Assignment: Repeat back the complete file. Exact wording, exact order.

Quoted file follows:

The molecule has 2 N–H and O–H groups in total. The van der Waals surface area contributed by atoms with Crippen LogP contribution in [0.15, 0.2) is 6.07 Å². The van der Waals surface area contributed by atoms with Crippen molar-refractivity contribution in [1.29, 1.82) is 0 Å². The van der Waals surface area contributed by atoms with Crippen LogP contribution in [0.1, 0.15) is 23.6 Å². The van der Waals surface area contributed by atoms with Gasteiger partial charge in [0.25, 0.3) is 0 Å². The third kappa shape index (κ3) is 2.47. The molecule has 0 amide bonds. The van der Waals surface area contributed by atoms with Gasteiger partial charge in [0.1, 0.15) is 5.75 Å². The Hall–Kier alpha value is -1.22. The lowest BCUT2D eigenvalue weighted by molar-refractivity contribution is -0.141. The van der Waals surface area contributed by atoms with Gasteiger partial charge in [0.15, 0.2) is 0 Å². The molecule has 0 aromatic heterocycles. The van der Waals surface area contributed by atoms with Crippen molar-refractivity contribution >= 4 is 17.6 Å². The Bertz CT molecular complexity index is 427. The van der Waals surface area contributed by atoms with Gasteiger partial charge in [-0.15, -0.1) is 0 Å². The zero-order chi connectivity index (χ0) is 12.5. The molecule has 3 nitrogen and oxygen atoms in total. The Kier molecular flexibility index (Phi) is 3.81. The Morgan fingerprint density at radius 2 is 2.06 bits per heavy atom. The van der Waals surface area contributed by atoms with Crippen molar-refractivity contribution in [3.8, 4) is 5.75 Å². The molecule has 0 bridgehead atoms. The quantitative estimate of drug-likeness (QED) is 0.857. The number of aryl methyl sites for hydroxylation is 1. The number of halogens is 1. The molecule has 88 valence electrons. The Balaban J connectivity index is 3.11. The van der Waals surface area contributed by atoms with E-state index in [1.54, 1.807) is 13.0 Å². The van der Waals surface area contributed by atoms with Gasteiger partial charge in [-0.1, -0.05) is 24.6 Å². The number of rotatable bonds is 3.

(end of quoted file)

The molecule has 2 N–H and O–H groups in total. The van der Waals surface area contributed by atoms with Crippen LogP contribution in [0.15, 0.2) is 6.07 Å². The van der Waals surface area contributed by atoms with Crippen molar-refractivity contribution in [1.29, 1.82) is 0 Å². The van der Waals surface area contributed by atoms with Crippen LogP contribution in [0.1, 0.15) is 23.6 Å². The van der Waals surface area contributed by atoms with Gasteiger partial charge in [0.25, 0.3) is 0 Å². The third kappa shape index (κ3) is 2.47. The molecule has 0 amide bonds. The van der Waals surface area contributed by atoms with Gasteiger partial charge in [0.1, 0.15) is 5.75 Å². The Hall–Kier alpha value is -1.22. The lowest BCUT2D eigenvalue weighted by molar-refractivity contribution is -0.141. The van der Waals surface area contributed by atoms with Gasteiger partial charge in [0.15, 0.2) is 0 Å². The molecule has 0 aromatic heterocycles. The van der Waals surface area contributed by atoms with Crippen molar-refractivity contribution >= 4 is 17.6 Å². The Bertz CT molecular complexity index is 427. The van der Waals surface area contributed by atoms with Gasteiger partial charge in [-0.15, -0.1) is 0 Å². The zero-order chi connectivity index (χ0) is 12.5. The molecule has 3 nitrogen and oxygen atoms in total. The Kier molecular flexibility index (Phi) is 3.81. The Morgan fingerprint density at radius 2 is 2.06 bits per heavy atom. The van der Waals surface area contributed by atoms with Crippen molar-refractivity contribution in [3.8, 4) is 5.75 Å². The molecule has 0 bridgehead atoms. The quantitative estimate of drug-likeness (QED) is 0.857. The number of aryl methyl sites for hydroxylation is 1. The number of halogens is 1. The molecule has 88 valence electrons. The Balaban J connectivity index is 3.11. The van der Waals surface area contributed by atoms with E-state index in [1.54, 1.807) is 13.0 Å². The van der Waals surface area contributed by atoms with Gasteiger partial charge in [-0.1, -0.05) is 24.6 Å². The number of rotatable bonds is 3.